FOR IMMEDIATE RELEASE
October 24, 2007
Contact: Ben Sherman, NOAA Public Affairs
NOAA Initiates $1.4 Million Three-Year Project to Protect Valuable Deep Hawaiian Coral Ecosystems
NOAA has awarded $500,000 for the first year of a three-year $1.4 million project to improve understanding and address management issues concerning deep, light-dependent coral ecosystems in the Hawaiian Islands through its Coral Reef Ecosystem Studies (CRES) Program. The funds were awarded to researchers at the Bishop Museum, the Departments of Plant Biology and Geology at the University of Hawaii, the State of Hawaii’s Division of Aquatic Resources (DAR), and NOAA’s Pacific Islands Fisheries Science Center.
“There is very little known about corals found in the 30 to 100 meter depth range," notes retired Navy Vice Adm. Conrad C. Lautenbacher, Ph.D., under secretary of commerce for oceans and atmosphere and NOAA administrator. "With new advances in technology, including unmanned remote vehicles, we now have the opportunity to gain new insights into how these deeper coral ecosystems function and their importance in the broader effort to protect coral reefs.
The multidisciplinary scientific research team will focus on a recently discovered coral ecosystem in the Au’au Channel between the islands of Maui and Lana’i. The researchers plan to determine the physical and ecological characteristics that regulate these deeper water coral ecosystems and how they differ in comparison to the ecosystem needs of shallow water counterparts.
The researchers will use the data to predict where and how many of these unique coral ecosystems can be found in Hawaii. This information will allow resource managers to consider these areas as potential conservation zones, which may prove to be an essential component in the recovery of shallow water coral reefs.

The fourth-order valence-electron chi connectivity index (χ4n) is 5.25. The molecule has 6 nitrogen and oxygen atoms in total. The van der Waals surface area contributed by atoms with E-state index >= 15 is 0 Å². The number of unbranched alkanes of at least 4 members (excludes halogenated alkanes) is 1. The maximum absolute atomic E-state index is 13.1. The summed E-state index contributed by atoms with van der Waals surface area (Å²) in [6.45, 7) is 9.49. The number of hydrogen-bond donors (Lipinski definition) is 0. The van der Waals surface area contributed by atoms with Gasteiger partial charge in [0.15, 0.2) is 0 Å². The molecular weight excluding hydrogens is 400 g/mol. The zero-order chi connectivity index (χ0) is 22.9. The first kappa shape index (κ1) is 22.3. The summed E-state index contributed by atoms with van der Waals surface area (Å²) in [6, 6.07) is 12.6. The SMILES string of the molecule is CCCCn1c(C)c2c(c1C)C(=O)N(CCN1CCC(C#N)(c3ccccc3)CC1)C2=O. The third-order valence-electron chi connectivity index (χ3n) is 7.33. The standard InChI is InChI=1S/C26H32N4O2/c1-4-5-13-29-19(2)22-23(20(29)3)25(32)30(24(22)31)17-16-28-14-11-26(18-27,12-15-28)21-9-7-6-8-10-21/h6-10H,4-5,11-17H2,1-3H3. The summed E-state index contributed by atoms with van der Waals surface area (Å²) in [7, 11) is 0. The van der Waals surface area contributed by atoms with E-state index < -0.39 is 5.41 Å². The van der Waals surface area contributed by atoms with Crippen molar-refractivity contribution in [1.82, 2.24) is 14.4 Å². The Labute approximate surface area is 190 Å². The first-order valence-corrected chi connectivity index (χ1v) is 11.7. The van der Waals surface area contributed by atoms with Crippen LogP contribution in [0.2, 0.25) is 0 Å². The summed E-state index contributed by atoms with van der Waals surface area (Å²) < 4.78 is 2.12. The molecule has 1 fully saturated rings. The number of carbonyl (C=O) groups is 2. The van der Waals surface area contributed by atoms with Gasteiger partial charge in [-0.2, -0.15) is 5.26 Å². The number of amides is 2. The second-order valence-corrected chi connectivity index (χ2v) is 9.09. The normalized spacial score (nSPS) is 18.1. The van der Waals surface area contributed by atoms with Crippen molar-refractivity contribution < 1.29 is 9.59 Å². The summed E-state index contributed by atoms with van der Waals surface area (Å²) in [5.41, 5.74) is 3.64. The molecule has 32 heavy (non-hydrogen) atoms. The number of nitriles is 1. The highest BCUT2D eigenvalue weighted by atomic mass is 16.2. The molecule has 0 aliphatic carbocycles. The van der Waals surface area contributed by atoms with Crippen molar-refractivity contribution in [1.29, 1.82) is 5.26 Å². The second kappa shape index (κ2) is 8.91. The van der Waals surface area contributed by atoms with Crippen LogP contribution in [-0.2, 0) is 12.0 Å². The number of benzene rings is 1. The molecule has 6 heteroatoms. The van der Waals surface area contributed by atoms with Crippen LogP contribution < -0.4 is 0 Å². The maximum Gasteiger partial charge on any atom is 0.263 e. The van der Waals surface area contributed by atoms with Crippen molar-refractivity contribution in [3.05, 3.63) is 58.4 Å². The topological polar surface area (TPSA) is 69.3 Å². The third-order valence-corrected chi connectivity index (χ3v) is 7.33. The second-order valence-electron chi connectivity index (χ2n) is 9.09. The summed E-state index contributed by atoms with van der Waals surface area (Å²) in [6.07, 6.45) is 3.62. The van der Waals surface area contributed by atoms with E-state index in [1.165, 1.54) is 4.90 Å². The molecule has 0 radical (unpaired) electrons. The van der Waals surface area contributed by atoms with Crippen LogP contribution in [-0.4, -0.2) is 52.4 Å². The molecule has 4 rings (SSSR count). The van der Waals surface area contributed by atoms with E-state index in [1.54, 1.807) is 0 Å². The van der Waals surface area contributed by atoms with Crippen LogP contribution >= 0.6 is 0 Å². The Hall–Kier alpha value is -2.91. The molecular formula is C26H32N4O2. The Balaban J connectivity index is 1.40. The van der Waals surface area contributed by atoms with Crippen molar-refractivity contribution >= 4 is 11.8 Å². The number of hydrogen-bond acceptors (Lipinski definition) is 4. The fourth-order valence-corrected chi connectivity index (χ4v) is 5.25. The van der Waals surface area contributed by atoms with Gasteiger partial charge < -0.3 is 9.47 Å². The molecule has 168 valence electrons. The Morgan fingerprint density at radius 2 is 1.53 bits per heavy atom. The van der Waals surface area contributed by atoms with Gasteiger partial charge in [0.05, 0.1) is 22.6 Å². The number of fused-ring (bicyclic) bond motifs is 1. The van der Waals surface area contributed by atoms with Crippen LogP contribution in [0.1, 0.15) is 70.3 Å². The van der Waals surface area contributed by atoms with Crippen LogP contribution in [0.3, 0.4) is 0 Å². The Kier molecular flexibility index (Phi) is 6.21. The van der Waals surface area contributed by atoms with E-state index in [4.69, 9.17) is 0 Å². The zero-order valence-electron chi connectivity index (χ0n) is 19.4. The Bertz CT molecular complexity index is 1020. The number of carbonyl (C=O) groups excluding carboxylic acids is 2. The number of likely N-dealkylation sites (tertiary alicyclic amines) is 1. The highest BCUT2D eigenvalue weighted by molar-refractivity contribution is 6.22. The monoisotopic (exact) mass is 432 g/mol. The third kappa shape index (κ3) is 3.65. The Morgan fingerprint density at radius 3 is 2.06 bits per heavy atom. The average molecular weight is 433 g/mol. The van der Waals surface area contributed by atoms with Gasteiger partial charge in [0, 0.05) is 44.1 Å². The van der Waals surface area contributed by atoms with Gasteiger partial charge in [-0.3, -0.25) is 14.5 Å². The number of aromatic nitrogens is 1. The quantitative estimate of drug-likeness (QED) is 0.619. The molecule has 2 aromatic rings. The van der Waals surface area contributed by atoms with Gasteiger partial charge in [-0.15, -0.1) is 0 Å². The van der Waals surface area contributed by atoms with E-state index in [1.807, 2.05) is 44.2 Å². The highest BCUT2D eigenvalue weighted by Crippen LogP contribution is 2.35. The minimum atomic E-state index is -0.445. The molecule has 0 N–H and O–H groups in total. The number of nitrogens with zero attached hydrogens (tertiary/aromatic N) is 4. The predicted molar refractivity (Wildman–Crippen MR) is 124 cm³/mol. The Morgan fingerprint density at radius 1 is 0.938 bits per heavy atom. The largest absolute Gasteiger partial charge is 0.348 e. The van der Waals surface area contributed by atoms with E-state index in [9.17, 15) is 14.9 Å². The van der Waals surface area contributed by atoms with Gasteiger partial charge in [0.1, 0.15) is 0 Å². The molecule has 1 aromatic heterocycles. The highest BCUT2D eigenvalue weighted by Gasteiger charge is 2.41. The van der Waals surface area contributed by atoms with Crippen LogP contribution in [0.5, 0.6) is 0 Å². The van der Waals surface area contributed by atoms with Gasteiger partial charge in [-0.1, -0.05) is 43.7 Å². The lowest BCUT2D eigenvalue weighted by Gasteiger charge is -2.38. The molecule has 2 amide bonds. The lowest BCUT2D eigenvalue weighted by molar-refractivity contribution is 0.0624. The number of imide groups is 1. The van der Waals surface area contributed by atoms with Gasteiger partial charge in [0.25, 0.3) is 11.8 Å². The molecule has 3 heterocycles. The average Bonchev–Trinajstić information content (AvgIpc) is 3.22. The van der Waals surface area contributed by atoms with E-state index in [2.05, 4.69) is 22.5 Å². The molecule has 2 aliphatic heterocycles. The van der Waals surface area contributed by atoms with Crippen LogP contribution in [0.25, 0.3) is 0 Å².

Coral reefs in shallow coastal waters can be negatively impacted from natural events such as hurricanes, as well as from human activity because of their proximity to coastal development and their easy access for resource extraction and human recreation. Deep, light-dependent coral ecosystems, found at depths of approximately 30 to 100 meters, known as the mesophotic zone, are usually more isolated from these human impacts. This may allow these areas to act as a refuge to species depleted in the shallow coral reefs, and to harbor a higher proportion of rare or endemic species compared to shallower coral reef environments.
The NOAA Coral Reef Conservation Program supports effective management and sound science to preserve, sustain and restore valuable coral reef ecosystems. The program is a partnership between the NOAA line offices working on coral reef issues.
In fiscal year 2007, the NOAA National Ocean Service, through its Center for Sponsored Coastal Ocean Research, provided approximately $10 million in competitive grants to institutions of higher education, state, local and tribal governments, and other non-profit research institutions to assist NOAA in fulfilling its mission to study our coastal oceans.
In 2007 NOAA, an agency of the U.S. Commerce Department, celebrates 200 years of science and service to the nation. From the establishment of the Survey of the Coast in 1807 by Thomas Jefferson to the formation of the Weather Bureau and the Bureau of Commercial Fisheries in the 1870’s, much of America's scientific heritage is rooted in NOAA.
NOAA is dedicated to enhancing economic security and national safety through the prediction and research of weather and climate-related events and information service delivery for transportation, and by providing environmental stewardship of our nation's coastal and marine resources. Through the emerging Global Earth Observation System of Systems (GEOSS), NOAA is working with its federal partners, more than 70 countries and the European Commission to develop a global monitoring network that is as integrated as the planet it observes, predicts and protects.
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On the Web:
NOAA National Ocean Service: http://www.oceanservice.noaa.gov
NOAA’s Center for Sponsored Coastal Ocean Research: http://www.cop.noaa.gov/
NOAA’s Coral Reef Conservation Program: http://www.coralreef.noaa.gov/welcome.html
Revised July 12, 2012
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